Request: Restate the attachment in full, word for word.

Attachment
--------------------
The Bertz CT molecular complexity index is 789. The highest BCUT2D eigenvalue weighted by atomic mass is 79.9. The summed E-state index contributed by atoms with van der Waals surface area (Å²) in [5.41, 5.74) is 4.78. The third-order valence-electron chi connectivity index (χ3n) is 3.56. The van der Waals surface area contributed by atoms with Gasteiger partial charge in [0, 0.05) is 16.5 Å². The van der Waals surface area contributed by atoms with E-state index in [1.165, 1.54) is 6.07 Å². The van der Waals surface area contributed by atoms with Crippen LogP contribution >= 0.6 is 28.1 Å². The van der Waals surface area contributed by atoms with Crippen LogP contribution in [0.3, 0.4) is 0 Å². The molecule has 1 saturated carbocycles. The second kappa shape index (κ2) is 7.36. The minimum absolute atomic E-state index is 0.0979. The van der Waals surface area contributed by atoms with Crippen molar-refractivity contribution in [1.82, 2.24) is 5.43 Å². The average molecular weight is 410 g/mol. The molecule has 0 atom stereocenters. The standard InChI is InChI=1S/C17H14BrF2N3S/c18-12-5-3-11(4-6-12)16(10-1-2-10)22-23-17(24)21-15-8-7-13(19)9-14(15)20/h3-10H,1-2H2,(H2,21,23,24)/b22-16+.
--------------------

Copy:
The Bertz CT molecular complexity index is 789. The highest BCUT2D eigenvalue weighted by atomic mass is 79.9. The summed E-state index contributed by atoms with van der Waals surface area (Å²) in [5.41, 5.74) is 4.78. The third-order valence-electron chi connectivity index (χ3n) is 3.56. The van der Waals surface area contributed by atoms with Gasteiger partial charge in [0, 0.05) is 16.5 Å². The van der Waals surface area contributed by atoms with E-state index in [1.165, 1.54) is 6.07 Å². The van der Waals surface area contributed by atoms with Crippen LogP contribution >= 0.6 is 28.1 Å². The van der Waals surface area contributed by atoms with Crippen LogP contribution in [0.3, 0.4) is 0 Å². The molecule has 1 saturated carbocycles. The second kappa shape index (κ2) is 7.36. The minimum absolute atomic E-state index is 0.0979. The van der Waals surface area contributed by atoms with Crippen molar-refractivity contribution in [1.82, 2.24) is 5.43 Å². The average molecular weight is 410 g/mol. The molecule has 0 atom stereocenters. The standard InChI is InChI=1S/C17H14BrF2N3S/c18-12-5-3-11(4-6-12)16(10-1-2-10)22-23-17(24)21-15-8-7-13(19)9-14(15)20/h3-10H,1-2H2,(H2,21,23,24)/b22-16+.